Parathyroid hormone receptor recycling: role of receptor dephosphorylation and beta-arrestin

Mol Endocrinol. 2002 Dec;16(12):2720-32. doi: 10.1210/me.2002-0049.


The recovery of PTH receptor (PTHR) function after acute homologous receptor desensitization and down-regulation in bone and kidney cells has been attributed to receptor recycling. To determine the role of receptor dephosphorylation in PTHR recycling, we performed morphological and functional assays on human embryonic kidney 293 cells stably expressing wild-type (wt) or mutant PTHRs. Confocal microscopy and ligand binding assays revealed that the wt PTHR is rapidly recycled back to the plasma membrane after removal of the agonist. Receptors that were engineered to either lack the sites of phosphorylation or to resemble constitutively phosphorylated receptors were able to recycle back to the plasma membrane with the same kinetics as the wt PTHR. The PTHR was found to be dephosphorylated by an enzyme apparently distinct from protein phosphatases 1 or 2A. The PTHR and beta-arrestin-2-green fluorescent protein (GFP) were found to stably colocalize during PTHR internalization, whereas after agonist removal and during receptor recycling, the colocalization slowly disappeared. Experiments using phosphorylation-deficient PTHRs and a dominant-negative form of beta-arrestin showed that beta-arrestin does not regulate the efficiency of PTHR recycling. These studies indicate that, unlike many G protein-coupled receptors, PTHR recycling does not require receptor dephosphorylation or its dissociation from beta-arrestin.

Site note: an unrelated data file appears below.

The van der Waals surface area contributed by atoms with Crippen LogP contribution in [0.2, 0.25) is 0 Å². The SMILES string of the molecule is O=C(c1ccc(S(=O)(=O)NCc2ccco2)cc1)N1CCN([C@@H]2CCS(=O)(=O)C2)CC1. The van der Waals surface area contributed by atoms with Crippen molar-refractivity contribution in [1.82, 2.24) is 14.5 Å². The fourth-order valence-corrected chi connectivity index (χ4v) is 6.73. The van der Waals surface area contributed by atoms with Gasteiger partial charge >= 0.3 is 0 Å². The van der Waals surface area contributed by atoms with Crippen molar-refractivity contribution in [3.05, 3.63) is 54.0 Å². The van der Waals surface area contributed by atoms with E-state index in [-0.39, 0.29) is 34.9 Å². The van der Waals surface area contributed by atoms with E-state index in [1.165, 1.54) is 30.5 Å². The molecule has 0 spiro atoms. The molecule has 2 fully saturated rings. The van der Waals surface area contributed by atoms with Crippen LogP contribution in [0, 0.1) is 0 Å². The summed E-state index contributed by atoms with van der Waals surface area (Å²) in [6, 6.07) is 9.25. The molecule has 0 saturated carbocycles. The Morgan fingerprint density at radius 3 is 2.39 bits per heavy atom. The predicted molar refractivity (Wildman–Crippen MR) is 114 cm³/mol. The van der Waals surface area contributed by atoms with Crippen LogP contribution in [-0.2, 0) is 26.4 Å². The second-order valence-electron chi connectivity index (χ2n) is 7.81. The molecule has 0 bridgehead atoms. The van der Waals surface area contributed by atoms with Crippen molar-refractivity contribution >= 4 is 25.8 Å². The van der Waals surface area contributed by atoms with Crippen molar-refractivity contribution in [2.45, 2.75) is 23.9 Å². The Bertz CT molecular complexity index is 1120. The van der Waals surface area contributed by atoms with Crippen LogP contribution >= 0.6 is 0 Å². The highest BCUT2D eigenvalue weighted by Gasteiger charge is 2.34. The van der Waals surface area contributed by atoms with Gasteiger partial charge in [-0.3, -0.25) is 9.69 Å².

Publication types

  • Research Support, Non-U.S. Gov't
  • Research Support, U.S. Gov't, Non-P.H.S.
  • Research Support, U.S. Gov't, P.H.S.

MeSH terms

  • Animals
  • Arrestins / analysis
  • Arrestins / genetics
  • Arrestins / physiology*
  • Cell Line
  • Cell Membrane / metabolism
  • Down-Regulation
  • Embryo, Mammalian
  • Endocytosis
  • Enzyme Inhibitors / pharmacology
  • Fluorescent Antibody Technique, Direct
  • Gene Expression
  • Green Fluorescent Proteins
  • Humans
  • Kidney
  • Kinetics
  • Luminescent Proteins / genetics
  • Marine Toxins
  • Microscopy, Confocal
  • Mutagenesis, Site-Directed
  • Okadaic Acid / pharmacology
  • Opossums
  • Oxazoles / pharmacology
  • Parathyroid Hormone / pharmacology
  • Phosphoprotein Phosphatases / antagonists & inhibitors
  • Phosphorylation
  • Rats
  • Receptors, Parathyroid Hormone / chemistry
  • Receptors, Parathyroid Hormone / genetics
  • Receptors, Parathyroid Hormone / metabolism*
  • Recombinant Fusion Proteins / analysis
  • Recombinant Fusion Proteins / metabolism
  • Transfection
  • beta-Arrestin 2
  • beta-Arrestins


  • ARRB2 protein, human
  • Arrb2 protein, rat
  • Arrestins
  • Enzyme Inhibitors
  • Luminescent Proteins
  • Marine Toxins
  • Oxazoles
  • Parathyroid Hormone
  • Receptors, Parathyroid Hormone
  • Recombinant Fusion Proteins
  • beta-Arrestin 2
  • beta-Arrestins
  • Green Fluorescent Proteins
  • Okadaic Acid
  • calyculin A
  • Phosphoprotein Phosphatases